Henri Benard plays drums for decker. and Dry River River Yacht Club.

Find any show in Metro Phoenix via our extensive online concert calendar.

9 Tips for Using A Fake ID To Get Into A Show 10 Classic Punk Records That Actually Kind of Suck The 10 Coolest, Scariest, Freakiest Songs About Heroin The 30 Most Disturbing Songs of All Time

Like Up on the Sun on Facebook or follow us on Twitter for the latest local music news and conversation.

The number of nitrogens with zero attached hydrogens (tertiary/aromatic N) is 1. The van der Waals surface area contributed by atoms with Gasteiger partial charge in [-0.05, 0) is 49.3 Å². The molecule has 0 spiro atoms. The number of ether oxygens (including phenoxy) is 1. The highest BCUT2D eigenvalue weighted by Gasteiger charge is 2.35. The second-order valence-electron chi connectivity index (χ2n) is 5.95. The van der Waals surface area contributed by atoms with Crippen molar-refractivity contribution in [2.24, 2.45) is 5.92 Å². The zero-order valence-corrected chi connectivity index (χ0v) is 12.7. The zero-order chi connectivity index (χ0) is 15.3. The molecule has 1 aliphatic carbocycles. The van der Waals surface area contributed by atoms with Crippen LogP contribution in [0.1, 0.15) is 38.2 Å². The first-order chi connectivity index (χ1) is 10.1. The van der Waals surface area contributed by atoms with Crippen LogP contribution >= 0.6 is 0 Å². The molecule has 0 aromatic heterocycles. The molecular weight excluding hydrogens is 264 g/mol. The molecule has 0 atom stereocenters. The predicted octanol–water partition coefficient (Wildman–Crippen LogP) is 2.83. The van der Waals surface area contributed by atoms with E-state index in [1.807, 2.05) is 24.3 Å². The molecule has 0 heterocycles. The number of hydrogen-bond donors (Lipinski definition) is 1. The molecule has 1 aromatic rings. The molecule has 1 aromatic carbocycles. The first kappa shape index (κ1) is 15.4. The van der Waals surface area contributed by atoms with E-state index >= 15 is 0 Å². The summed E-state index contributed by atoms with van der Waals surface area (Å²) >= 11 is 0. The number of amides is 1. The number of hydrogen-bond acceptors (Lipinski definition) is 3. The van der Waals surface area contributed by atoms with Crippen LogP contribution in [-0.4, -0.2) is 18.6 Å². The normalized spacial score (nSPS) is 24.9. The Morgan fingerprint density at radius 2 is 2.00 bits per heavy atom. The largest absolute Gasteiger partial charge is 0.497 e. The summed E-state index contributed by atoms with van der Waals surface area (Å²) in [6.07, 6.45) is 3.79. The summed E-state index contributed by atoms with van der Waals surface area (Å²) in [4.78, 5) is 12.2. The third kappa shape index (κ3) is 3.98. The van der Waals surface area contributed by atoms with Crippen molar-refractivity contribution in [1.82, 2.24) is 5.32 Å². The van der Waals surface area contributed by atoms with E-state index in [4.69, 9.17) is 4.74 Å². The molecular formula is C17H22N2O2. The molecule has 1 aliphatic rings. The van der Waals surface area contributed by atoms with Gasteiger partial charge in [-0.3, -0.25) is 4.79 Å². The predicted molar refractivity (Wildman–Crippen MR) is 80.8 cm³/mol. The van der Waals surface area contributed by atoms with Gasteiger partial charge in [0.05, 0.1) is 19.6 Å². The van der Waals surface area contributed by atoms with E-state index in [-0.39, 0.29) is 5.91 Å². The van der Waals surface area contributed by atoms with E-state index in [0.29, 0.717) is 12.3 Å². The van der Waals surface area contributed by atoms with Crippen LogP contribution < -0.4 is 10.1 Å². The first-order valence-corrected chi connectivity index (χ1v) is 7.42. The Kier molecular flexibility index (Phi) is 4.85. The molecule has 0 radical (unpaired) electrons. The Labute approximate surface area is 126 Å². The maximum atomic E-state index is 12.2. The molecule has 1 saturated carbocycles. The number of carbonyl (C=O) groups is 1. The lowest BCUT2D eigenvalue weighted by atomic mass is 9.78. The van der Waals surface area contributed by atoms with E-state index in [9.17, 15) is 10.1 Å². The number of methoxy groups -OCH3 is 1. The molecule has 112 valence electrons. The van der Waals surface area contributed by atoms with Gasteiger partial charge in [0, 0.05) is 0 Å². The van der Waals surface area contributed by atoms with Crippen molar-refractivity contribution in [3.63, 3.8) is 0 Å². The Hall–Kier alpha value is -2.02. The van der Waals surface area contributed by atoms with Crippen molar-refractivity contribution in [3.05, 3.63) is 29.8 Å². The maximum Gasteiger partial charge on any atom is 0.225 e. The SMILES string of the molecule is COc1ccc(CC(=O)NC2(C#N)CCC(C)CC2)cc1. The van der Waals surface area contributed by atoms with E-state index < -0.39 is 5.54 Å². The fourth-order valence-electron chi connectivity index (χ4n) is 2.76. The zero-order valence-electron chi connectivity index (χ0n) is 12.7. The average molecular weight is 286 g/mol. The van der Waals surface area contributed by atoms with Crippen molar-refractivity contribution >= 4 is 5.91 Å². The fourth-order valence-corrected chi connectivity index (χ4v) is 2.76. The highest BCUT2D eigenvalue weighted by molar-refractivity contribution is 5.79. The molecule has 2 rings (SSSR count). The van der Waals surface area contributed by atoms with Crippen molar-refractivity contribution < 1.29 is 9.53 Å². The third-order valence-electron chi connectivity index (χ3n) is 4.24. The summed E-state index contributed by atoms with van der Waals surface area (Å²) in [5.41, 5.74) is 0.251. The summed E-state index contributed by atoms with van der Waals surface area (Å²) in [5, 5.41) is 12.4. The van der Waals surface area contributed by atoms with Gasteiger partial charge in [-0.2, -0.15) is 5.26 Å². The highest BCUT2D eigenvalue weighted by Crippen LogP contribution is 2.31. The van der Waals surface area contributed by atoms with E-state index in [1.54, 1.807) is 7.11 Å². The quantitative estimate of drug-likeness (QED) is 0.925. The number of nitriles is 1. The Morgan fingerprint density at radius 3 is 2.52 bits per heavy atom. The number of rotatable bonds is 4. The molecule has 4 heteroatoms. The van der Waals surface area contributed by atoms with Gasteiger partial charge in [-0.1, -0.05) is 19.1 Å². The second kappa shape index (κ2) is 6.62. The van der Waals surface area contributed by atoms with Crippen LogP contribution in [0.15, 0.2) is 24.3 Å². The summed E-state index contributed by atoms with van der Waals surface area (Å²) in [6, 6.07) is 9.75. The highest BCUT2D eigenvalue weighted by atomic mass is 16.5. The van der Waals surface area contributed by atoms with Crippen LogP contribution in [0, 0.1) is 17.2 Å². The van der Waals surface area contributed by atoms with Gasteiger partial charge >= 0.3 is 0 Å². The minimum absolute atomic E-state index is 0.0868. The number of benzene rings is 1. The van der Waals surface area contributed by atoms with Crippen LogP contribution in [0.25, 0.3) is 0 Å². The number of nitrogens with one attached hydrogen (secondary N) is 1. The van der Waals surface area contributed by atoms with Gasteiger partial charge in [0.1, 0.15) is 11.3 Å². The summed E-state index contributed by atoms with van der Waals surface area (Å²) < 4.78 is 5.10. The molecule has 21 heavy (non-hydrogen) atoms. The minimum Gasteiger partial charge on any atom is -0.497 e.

KEEP PHOENIX NEW TIMES FREE... Since we started Phoenix New Times, it has been defined as the free, independent voice of Phoenix, and we'd like to keep it that way. With local media under siege, it's more important than ever for us to rally support behind funding our local journalism. You can help by participating in our "I Support" program, allowing us to keep offering readers access to our incisive coverage of local news, food and culture with no paywalls.
Henri Benard
Contact: Henri Benard